Is it possible that in our uncertainty of what to measure or in 
     our differing ideas of what to measure we are unclear about our target?

I finally read John Salinsky and Paul Sackin’s book: What are You Feeling Doctor: Identifying and Avoiding Defensive Patterns in the Consultation.  This book represents an incredible commitment to the Balint process and to each other.  A group of physicians agree to not only get together regularly to Balint their challenging cases, but they also agree to put themselves under each other’s gentle, but still  analytic microscope to try to make conscious their unconscious processes in responding to their patients.  Interestingly, their target for study is neither empathy nor burnout!  Their target - appropriately enough given Michael Balint’s analytic orientation - is their own defensive patterns. And their idea is that if we become more conscious of how we unconsciously distance patients, we can choose responses and reactions that are less distancing while still taking care of our own needs.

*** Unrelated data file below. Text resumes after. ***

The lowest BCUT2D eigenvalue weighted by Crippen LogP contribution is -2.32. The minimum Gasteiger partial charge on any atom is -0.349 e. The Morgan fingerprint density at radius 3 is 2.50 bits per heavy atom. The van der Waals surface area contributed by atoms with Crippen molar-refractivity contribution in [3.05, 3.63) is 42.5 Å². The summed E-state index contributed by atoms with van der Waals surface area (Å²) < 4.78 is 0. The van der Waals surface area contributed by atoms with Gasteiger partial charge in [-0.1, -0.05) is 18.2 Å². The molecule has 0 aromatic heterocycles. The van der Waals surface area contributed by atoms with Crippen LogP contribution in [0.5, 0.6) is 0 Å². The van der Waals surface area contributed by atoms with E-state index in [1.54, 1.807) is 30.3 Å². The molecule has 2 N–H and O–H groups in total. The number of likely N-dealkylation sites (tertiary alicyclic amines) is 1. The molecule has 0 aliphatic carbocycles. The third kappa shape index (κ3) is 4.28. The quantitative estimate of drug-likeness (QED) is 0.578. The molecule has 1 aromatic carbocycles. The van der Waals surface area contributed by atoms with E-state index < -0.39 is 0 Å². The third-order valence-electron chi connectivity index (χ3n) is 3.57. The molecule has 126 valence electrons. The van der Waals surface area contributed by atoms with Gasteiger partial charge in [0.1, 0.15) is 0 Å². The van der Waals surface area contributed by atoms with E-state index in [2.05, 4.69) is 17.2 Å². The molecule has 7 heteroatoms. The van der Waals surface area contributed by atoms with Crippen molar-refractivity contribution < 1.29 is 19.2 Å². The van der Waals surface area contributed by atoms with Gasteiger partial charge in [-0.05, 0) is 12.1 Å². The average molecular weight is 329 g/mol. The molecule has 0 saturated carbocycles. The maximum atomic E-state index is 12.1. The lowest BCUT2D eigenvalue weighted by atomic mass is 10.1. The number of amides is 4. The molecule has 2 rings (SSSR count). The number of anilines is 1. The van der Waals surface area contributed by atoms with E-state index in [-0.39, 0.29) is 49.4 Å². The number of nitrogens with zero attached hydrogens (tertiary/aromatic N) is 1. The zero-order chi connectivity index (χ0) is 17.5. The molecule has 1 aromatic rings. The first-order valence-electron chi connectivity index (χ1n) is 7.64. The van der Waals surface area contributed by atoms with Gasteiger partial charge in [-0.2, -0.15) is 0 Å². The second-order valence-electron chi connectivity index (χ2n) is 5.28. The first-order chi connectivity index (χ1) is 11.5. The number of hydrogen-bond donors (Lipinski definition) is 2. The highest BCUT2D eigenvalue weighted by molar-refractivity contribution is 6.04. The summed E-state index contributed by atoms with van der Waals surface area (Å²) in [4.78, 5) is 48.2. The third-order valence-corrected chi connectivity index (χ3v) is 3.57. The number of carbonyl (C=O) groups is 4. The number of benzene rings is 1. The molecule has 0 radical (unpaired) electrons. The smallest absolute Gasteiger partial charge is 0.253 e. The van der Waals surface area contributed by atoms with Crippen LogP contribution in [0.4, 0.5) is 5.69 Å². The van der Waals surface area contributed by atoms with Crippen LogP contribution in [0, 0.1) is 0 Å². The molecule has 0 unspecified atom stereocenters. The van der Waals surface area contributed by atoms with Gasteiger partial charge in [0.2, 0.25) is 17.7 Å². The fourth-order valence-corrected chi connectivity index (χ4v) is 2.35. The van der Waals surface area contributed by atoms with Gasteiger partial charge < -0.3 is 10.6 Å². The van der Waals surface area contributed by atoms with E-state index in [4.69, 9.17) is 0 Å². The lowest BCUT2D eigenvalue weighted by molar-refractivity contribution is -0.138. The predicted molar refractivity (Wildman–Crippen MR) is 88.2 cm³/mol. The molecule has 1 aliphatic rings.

So I ask myself: Are our defense mechanisms a reasonable target for our measuring efforts?  While Salinsky and Sackin clearly make the case that defensive patterns intervene and interfere in the doctor patient relationship, their discovery is not the result of a balint group discussion.  It required an extensive seminar like strategy.  While their entire project is a most valuable and revealing contribution to our understanding of conscious and unconscious processes, I’m not sure that it gets us closer to identifying a target outcome to measure.  In the back of my mind, I continue to consider the prototype Realist methodology question: What is it that is working, for whom and under what circumstances?